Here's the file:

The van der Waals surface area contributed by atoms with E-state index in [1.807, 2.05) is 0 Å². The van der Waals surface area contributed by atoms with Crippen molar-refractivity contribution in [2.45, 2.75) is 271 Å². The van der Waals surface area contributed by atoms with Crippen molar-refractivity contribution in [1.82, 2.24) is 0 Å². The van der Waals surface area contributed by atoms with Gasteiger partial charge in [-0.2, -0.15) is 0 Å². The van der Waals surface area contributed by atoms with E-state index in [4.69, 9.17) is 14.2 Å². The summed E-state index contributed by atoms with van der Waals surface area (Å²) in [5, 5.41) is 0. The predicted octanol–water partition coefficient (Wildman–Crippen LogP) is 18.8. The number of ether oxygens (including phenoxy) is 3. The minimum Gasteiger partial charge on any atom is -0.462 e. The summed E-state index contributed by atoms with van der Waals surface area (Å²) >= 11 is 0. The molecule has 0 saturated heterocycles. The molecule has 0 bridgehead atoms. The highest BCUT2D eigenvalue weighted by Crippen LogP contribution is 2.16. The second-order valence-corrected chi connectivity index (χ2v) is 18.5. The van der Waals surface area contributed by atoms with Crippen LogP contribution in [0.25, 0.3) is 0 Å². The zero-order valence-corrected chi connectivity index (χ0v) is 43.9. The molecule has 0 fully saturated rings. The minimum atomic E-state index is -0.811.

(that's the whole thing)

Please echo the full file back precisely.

The van der Waals surface area contributed by atoms with E-state index in [1.807, 2.05) is 0 Å². The van der Waals surface area contributed by atoms with Crippen molar-refractivity contribution in [2.45, 2.75) is 271 Å². The van der Waals surface area contributed by atoms with Crippen molar-refractivity contribution in [1.82, 2.24) is 0 Å². The van der Waals surface area contributed by atoms with Gasteiger partial charge in [-0.2, -0.15) is 0 Å². The van der Waals surface area contributed by atoms with E-state index in [4.69, 9.17) is 14.2 Å². The summed E-state index contributed by atoms with van der Waals surface area (Å²) in [5, 5.41) is 0. The predicted octanol–water partition coefficient (Wildman–Crippen LogP) is 18.8. The number of ether oxygens (including phenoxy) is 3. The minimum Gasteiger partial charge on any atom is -0.462 e. The summed E-state index contributed by atoms with van der Waals surface area (Å²) >= 11 is 0. The molecule has 0 saturated heterocycles. The molecule has 0 bridgehead atoms. The highest BCUT2D eigenvalue weighted by Crippen LogP contribution is 2.16. The second-order valence-corrected chi connectivity index (χ2v) is 18.5. The van der Waals surface area contributed by atoms with Crippen LogP contribution in [0.25, 0.3) is 0 Å². The zero-order valence-corrected chi connectivity index (χ0v) is 43.9. The molecule has 0 fully saturated rings. The minimum atomic E-state index is -0.811.